The Philharmonia Baroque Orchestra and Chorale, known for championing Baroque to early Romantic compositions and for commissioning works, opened its 2019-20 season Thursday at Herbst Theatre with sublime performances of works by Handel as well as the premiere of Caroline Shaw’s beguiling oratorio “The Listeners” in a program aptly named “A Cosmic Notion.”
Under the direction of Nicholas McGegan, now in his 35th and final season as music director of the 39-year-old ensemble (Richard Egarr becomes music director designate for the 2020-21 season), the evening opened with resplendent deliveries of Handel’s “Ode for the Birthday of Queen Anne,” HMV 74 (“Eternal Source of Light Divine”), and the Suite from “Terpsichore,” HWV 8b.
In the nine-movement “Ode,” McGegan’s lively conducting and joyful interactions with the vocalists and lush-sounding orchestra instilled the occasion with vibrancy, as did crisply toned countertenor Reginald Mobley, whose pairing with a trumpet suggested the dawn of a new day. Also notable were Bruce Lamott’s plushly sonorous chorale, clear-voiced soprano Arwen Myers, resilient bass-baritone Dashon Burton and velvety contralto Avery Amereau.
In “Terpsichore,” a prologue of the opera “Il pastor fido,” McGegan guided the orchestra with stately grace through the Prelude. It was followed by an energetic gallop culminating in a foot stomp from the conductor in the Sarabande, French-styled flair for the Gigue, playfulness through the Air (with its enchanting interplay of strings and woodwinds), pure majesty in the Ballo, and, finally, a glorious Chaconne.
After intermission, PBO unveiled the otherworldly “The Listeners,” its fourth commission by Shaw, who, in 2013, at 30, became the youngest winner of the Pulitzer Prize for Music for her a cappella work “Partita for 8 Voices.”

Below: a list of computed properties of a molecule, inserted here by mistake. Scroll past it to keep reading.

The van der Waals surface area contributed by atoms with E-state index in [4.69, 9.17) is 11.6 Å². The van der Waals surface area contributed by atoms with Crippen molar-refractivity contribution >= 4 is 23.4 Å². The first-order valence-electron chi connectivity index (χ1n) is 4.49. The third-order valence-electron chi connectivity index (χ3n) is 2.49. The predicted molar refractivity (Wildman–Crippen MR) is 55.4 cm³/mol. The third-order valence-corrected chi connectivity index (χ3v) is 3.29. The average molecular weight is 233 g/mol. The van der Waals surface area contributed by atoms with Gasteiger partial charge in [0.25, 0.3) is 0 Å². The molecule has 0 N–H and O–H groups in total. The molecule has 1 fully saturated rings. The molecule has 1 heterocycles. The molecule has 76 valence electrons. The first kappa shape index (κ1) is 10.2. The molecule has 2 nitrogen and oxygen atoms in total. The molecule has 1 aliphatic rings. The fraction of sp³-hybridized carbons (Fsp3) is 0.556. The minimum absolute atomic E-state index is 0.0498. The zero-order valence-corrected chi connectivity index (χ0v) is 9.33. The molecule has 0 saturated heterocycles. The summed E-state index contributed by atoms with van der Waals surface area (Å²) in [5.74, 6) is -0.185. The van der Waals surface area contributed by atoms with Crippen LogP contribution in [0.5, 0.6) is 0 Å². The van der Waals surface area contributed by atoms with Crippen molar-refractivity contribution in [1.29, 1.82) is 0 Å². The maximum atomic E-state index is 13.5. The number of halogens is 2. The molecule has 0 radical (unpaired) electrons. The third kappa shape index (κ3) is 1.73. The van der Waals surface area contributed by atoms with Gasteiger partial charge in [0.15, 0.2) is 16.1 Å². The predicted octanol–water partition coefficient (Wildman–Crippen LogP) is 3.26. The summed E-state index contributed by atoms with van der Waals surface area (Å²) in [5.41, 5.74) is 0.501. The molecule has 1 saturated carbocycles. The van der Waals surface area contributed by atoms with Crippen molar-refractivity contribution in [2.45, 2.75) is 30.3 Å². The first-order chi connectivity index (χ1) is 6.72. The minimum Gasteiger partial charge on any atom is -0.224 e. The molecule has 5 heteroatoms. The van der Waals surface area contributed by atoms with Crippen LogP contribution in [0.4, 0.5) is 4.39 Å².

“The Listeners,” which, according to Shaw, draws inspiration from Handel, Buxtehude and Bach, early on rustled with timpani drumbeats, which gave way to the meltingly beautiful sound of Amereau. Soon, the proceedings were burnished by strings and woodwinds, which ushered in Burton (for whom this role was written), who evocatively vocalized lines from Whitman’s “Leaves of Grass.”
The work turned to the “Golden Record” recording of greetings in 55 languages from the spaceship Voyager 1, and later employed a recording from Carl Sagan’s 1994 “Lost Lecture” at Cornell University.
Both recordings are time capsule-like attempts to communicate with extraterrestrials and make complete sense to us earthlings, particularly in the context of Shaw’s cosmically rich score, which ended with the bass section and then chorus conveying the vastness of space.
Earthlings in the audience gave McGegan, an on-hand Shaw, the vocalists and the PBO a hearty applause after the performance.
Philharmonia Baroque Orchestra and Chorale
Where: First United Methodist Church, 625 Hamilton Ave., Palo Alto
When: 7:30 p.m. Oct. 18
Tickets: $37 to $130
Contact: (415) 392-4400, www.philharmonia.org
Note: Performances also are at 8 p.m. Oct. 19 and 4 p.m. Oct. 20 at First Congregational Church, 2345 Channing Way, Berkeley.